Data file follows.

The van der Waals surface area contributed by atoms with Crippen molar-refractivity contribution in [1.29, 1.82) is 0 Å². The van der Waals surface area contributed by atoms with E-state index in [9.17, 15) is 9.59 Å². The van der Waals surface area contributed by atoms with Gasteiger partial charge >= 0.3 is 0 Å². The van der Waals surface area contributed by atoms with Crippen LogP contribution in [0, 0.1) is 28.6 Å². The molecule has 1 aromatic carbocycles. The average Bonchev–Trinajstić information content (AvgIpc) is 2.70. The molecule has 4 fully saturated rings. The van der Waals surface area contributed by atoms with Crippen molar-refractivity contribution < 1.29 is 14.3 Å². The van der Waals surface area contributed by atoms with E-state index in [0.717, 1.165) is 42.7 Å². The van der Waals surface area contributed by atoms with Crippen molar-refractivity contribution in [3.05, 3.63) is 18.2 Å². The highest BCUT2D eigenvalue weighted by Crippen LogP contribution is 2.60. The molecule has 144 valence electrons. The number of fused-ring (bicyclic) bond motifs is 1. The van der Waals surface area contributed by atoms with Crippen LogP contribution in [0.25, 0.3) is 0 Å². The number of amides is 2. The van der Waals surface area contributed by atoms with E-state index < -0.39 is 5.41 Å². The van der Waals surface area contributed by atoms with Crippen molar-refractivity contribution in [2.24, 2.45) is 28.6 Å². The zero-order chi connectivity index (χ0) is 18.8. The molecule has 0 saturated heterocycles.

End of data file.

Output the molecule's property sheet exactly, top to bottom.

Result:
The van der Waals surface area contributed by atoms with Crippen molar-refractivity contribution in [1.29, 1.82) is 0 Å². The van der Waals surface area contributed by atoms with E-state index in [9.17, 15) is 9.59 Å². The van der Waals surface area contributed by atoms with Gasteiger partial charge >= 0.3 is 0 Å². The van der Waals surface area contributed by atoms with Crippen LogP contribution in [0, 0.1) is 28.6 Å². The molecule has 1 aromatic carbocycles. The average Bonchev–Trinajstić information content (AvgIpc) is 2.70. The molecule has 4 fully saturated rings. The van der Waals surface area contributed by atoms with Crippen molar-refractivity contribution < 1.29 is 14.3 Å². The van der Waals surface area contributed by atoms with E-state index in [0.717, 1.165) is 42.7 Å². The van der Waals surface area contributed by atoms with Crippen molar-refractivity contribution in [3.05, 3.63) is 18.2 Å². The highest BCUT2D eigenvalue weighted by Crippen LogP contribution is 2.60. The molecule has 144 valence electrons. The number of fused-ring (bicyclic) bond motifs is 1. The van der Waals surface area contributed by atoms with Crippen LogP contribution in [0.25, 0.3) is 0 Å². The number of amides is 2. The van der Waals surface area contributed by atoms with E-state index < -0.39 is 5.41 Å². The van der Waals surface area contributed by atoms with Crippen molar-refractivity contribution in [2.24, 2.45) is 28.6 Å². The zero-order chi connectivity index (χ0) is 18.8. The molecule has 0 saturated heterocycles.